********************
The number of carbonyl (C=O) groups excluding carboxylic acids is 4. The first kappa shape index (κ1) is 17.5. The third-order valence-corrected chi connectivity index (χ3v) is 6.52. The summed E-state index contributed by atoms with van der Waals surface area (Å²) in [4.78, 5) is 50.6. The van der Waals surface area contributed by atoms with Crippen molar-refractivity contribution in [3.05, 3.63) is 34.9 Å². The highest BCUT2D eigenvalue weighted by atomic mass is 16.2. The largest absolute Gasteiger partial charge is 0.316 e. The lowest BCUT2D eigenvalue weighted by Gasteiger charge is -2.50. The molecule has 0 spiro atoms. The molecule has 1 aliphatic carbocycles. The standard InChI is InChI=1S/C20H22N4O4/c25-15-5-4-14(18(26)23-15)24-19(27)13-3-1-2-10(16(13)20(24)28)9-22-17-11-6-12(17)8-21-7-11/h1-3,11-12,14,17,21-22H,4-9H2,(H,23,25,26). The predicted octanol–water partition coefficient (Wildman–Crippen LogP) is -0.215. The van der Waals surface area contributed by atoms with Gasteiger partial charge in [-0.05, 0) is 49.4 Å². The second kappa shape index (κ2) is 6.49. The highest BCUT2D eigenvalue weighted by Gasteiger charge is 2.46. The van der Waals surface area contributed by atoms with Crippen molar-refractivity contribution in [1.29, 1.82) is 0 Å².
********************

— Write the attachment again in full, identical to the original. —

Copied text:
The number of carbonyl (C=O) groups excluding carboxylic acids is 4. The first kappa shape index (κ1) is 17.5. The third-order valence-corrected chi connectivity index (χ3v) is 6.52. The summed E-state index contributed by atoms with van der Waals surface area (Å²) in [4.78, 5) is 50.6. The van der Waals surface area contributed by atoms with Crippen molar-refractivity contribution in [3.05, 3.63) is 34.9 Å². The highest BCUT2D eigenvalue weighted by atomic mass is 16.2. The largest absolute Gasteiger partial charge is 0.316 e. The lowest BCUT2D eigenvalue weighted by Gasteiger charge is -2.50. The molecule has 0 spiro atoms. The molecule has 1 aliphatic carbocycles. The standard InChI is InChI=1S/C20H22N4O4/c25-15-5-4-14(18(26)23-15)24-19(27)13-3-1-2-10(16(13)20(24)28)9-22-17-11-6-12(17)8-21-7-11/h1-3,11-12,14,17,21-22H,4-9H2,(H,23,25,26). The predicted octanol–water partition coefficient (Wildman–Crippen LogP) is -0.215. The van der Waals surface area contributed by atoms with Gasteiger partial charge in [-0.05, 0) is 49.4 Å². The second kappa shape index (κ2) is 6.49. The highest BCUT2D eigenvalue weighted by Gasteiger charge is 2.46. The van der Waals surface area contributed by atoms with Crippen molar-refractivity contribution in [1.29, 1.82) is 0 Å².